The Performance Hypothesis Practicing Emotions in Protected Frames
The Performance Hypothesis If man is a sapient animal, a toolmaking animal, a self-making animal, a symbol-using animal, he is, no less, a performing animal, Homo performans, not in the sense, perhaps that a circus animal may be a performing animal, but in the sense that a man is a self- performing animal—his performances are, in a way, refl exive, in performing he reveals himself to himself. This can be in two ways: the actor may come to know himself better through acting or enactment; or one set of human beings may come to know themselves better through observing and/or participating in performances generated and presented by another set of human beings. I was once singing in a production of Puccini's La Bohème. In the fourth act, the heroine, Mimi, dies of consumption. The last notes of the opera are delivered by her lover, the tenor Rudolfo, who bends over her lifeless body and sobs while singing her name four times on a high G. The effect is universally the same for the all audiences. Almost as if a button were pushed, the scene triggers an autonomic response. Grown men and women weep openly. There is rarely a dry eye in the house. During one rehearsal for this production, our director had a problem with the soprano portraying Mimi. 'My dear,' he said, 'you cannot cry when Rudolfo sings your name. You are already dead.' 'I know!' she wailed, 'but I can't help it. It's SO SAD!'1 It is events like this that point up the unique ability of performance to affect the cognitive and emotional2 state of its audience. Determining the reasons why it does so is much more diffi cult. Human beings in every culture are so extraordinarily engaged with performance. Not only do they enjoy it immensely, they also expend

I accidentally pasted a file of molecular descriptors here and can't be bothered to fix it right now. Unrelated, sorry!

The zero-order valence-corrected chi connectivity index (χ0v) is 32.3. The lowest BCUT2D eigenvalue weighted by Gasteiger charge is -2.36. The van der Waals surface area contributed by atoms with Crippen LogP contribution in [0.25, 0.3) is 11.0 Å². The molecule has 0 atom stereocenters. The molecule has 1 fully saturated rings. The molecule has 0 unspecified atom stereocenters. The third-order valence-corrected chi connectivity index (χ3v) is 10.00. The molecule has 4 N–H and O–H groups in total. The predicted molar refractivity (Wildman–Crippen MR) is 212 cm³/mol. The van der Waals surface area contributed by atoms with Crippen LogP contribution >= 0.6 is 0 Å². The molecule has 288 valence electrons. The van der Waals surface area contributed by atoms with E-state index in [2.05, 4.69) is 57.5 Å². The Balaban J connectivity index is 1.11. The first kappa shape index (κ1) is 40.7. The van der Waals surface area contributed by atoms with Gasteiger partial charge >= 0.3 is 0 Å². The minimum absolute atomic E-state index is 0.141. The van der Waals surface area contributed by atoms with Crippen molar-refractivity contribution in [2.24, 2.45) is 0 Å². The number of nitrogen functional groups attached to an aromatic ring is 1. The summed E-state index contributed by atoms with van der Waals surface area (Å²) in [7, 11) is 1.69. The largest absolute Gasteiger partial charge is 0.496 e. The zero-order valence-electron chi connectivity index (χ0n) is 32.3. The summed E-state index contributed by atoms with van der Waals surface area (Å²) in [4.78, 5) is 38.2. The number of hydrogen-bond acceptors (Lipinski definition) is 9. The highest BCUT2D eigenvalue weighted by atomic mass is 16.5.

Published in 2007.